The basement level still has a long profile but it’s much shorter than the original, contains fewer rooms with more distinct themes (thematically the basement is a ‘staff only’ level), and has a layout that allows more circular routes which may help players escape hunting ghosts. Once again, windows have been introduced where appropriate.
The first and second floors have identical footprints for internal consistency and are both focused on accommodation spaces, though they contain other rooms too. Despite this, they have very different layouts, which is to aid navigation and to provide variety. While Phasmophobia randomises the breaker location, I think it might be worth having a second one always available on the top floor (as well as somewhere on the lower floors) because traversing the whole building to turn the power back on is frustrating.
A key visual element that I propose with this redesign is that the walls of the different floors/areas be strongly colour-coded for quick identification of player location—a tactic that is frequently used in real hospitals.
This stacked redesign also provides the opportunity for a built-in mechanic to vary the map’s size as per the player’s ad-hoc preferences if we place doors at the bottom of the stairs leading up from the ground floor. The doors would be locked when the level loads and the ghost confined to the two ‘open’ lower floors (effectively making it a medium-size map). Players would be prompted to unlock the doors using a button in the nursing station close to the front door if they want a bigger challenge, and doing so would trigger a refreshed ghost location so that it might be anywhere in the building. This option could be easily signposted by the usual ‘Welcome to the map’ radio voiceover that greets players when a map loads in; perhaps they could say something along the lines of “This is a big building. We’ve had reports that the ghost is on the lower floors but if you want to check the whole building you can unlock the upper stairs from the nurses’ station in the lobby.” This might enable the map to appeal to a wider variety of players without functionally changing the map itself.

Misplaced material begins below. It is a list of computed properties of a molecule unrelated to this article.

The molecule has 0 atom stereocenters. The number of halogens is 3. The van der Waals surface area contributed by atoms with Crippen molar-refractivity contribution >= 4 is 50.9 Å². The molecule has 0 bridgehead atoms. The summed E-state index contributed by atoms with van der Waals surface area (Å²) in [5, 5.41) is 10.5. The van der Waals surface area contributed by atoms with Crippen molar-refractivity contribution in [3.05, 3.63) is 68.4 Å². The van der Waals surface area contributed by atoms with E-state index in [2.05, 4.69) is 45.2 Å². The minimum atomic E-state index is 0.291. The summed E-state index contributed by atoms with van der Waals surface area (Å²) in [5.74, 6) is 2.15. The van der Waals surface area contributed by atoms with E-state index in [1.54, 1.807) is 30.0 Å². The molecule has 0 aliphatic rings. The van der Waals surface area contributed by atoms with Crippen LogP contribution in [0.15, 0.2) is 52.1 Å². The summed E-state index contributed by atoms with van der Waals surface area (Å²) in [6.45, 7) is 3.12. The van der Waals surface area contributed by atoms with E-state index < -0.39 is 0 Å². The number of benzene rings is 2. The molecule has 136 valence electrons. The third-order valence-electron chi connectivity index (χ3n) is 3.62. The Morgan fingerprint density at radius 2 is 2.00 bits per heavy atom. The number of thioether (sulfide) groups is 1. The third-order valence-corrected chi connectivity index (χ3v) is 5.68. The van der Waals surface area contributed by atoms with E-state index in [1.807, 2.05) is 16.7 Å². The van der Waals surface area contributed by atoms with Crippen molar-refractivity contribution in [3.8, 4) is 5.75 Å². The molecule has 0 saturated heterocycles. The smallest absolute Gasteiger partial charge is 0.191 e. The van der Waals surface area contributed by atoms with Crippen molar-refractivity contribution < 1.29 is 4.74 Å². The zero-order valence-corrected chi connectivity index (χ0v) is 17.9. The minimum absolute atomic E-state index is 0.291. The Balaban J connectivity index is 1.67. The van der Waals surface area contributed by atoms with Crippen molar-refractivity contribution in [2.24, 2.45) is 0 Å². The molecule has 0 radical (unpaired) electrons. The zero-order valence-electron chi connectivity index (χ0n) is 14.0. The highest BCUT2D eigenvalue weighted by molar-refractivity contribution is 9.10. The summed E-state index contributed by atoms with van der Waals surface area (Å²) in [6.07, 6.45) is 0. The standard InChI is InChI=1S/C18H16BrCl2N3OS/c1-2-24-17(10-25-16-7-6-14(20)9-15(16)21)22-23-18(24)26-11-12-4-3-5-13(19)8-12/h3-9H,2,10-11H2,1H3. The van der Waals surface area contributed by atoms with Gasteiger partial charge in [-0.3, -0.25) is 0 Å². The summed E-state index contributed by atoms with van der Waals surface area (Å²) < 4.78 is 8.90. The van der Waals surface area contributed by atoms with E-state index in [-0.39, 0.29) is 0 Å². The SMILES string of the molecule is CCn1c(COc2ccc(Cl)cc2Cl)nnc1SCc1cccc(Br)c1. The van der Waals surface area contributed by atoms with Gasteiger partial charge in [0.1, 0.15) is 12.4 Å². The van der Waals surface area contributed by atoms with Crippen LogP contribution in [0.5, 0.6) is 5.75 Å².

Design 2: The Ghost Train
This is an original design for a small map, inspired by a fairground ghost train or dark ride.
These types of rides are interesting in the way that they maximise a smallish space with lots of dividing walls and switchbacks. I also thought it could be fun to have various elements of the spooky scenery be active when the power is on, or perhaps activated by the ghost. There’s also scope for the double doors to do something dynamic—to always swing shut, to open/shut when the power cuts, or something in this vein.
When producing this map design I was keen to make it a plausible layout for a dark ride as well as being playable. I gave thought to lines of sight for ghosts in pursuit, where players might be able to hide or lose their pursuer, and ways to make an otherwise one-way system into a map more traversable. I also thought that distinct themes for each of the ‘rooms’ would improve navigability as well as making the space more atmospheric.
I’m pretty happy with this design, though it would require a build and playtesting to see how well it works in actuality. I only made minor tweaks to the layout between the original design and this version.
I may white box this layout in Unity (as it’s the engine Phasmophobia is built in) to test it at some point in the near future.